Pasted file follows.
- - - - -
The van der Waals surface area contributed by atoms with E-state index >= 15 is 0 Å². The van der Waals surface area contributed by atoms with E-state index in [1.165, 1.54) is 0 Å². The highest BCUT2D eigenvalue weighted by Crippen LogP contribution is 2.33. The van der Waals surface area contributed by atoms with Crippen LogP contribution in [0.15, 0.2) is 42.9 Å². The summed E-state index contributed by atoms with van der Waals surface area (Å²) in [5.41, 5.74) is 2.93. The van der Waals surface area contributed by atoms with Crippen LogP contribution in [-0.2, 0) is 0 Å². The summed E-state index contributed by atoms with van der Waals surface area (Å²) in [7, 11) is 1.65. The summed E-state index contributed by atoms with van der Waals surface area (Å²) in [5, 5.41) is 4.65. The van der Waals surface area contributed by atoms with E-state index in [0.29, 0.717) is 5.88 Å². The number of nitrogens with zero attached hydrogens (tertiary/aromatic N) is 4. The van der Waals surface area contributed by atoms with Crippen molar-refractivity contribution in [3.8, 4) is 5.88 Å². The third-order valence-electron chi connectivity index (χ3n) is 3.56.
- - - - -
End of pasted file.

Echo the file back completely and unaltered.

The van der Waals surface area contributed by atoms with E-state index >= 15 is 0 Å². The van der Waals surface area contributed by atoms with E-state index in [1.165, 1.54) is 0 Å². The highest BCUT2D eigenvalue weighted by Crippen LogP contribution is 2.33. The van der Waals surface area contributed by atoms with Crippen LogP contribution in [0.15, 0.2) is 42.9 Å². The summed E-state index contributed by atoms with van der Waals surface area (Å²) in [5.41, 5.74) is 2.93. The van der Waals surface area contributed by atoms with Crippen LogP contribution in [-0.2, 0) is 0 Å². The summed E-state index contributed by atoms with van der Waals surface area (Å²) in [7, 11) is 1.65. The summed E-state index contributed by atoms with van der Waals surface area (Å²) in [5, 5.41) is 4.65. The van der Waals surface area contributed by atoms with E-state index in [0.29, 0.717) is 5.88 Å². The number of nitrogens with zero attached hydrogens (tertiary/aromatic N) is 4. The van der Waals surface area contributed by atoms with Crippen molar-refractivity contribution in [3.8, 4) is 5.88 Å². The third-order valence-electron chi connectivity index (χ3n) is 3.56.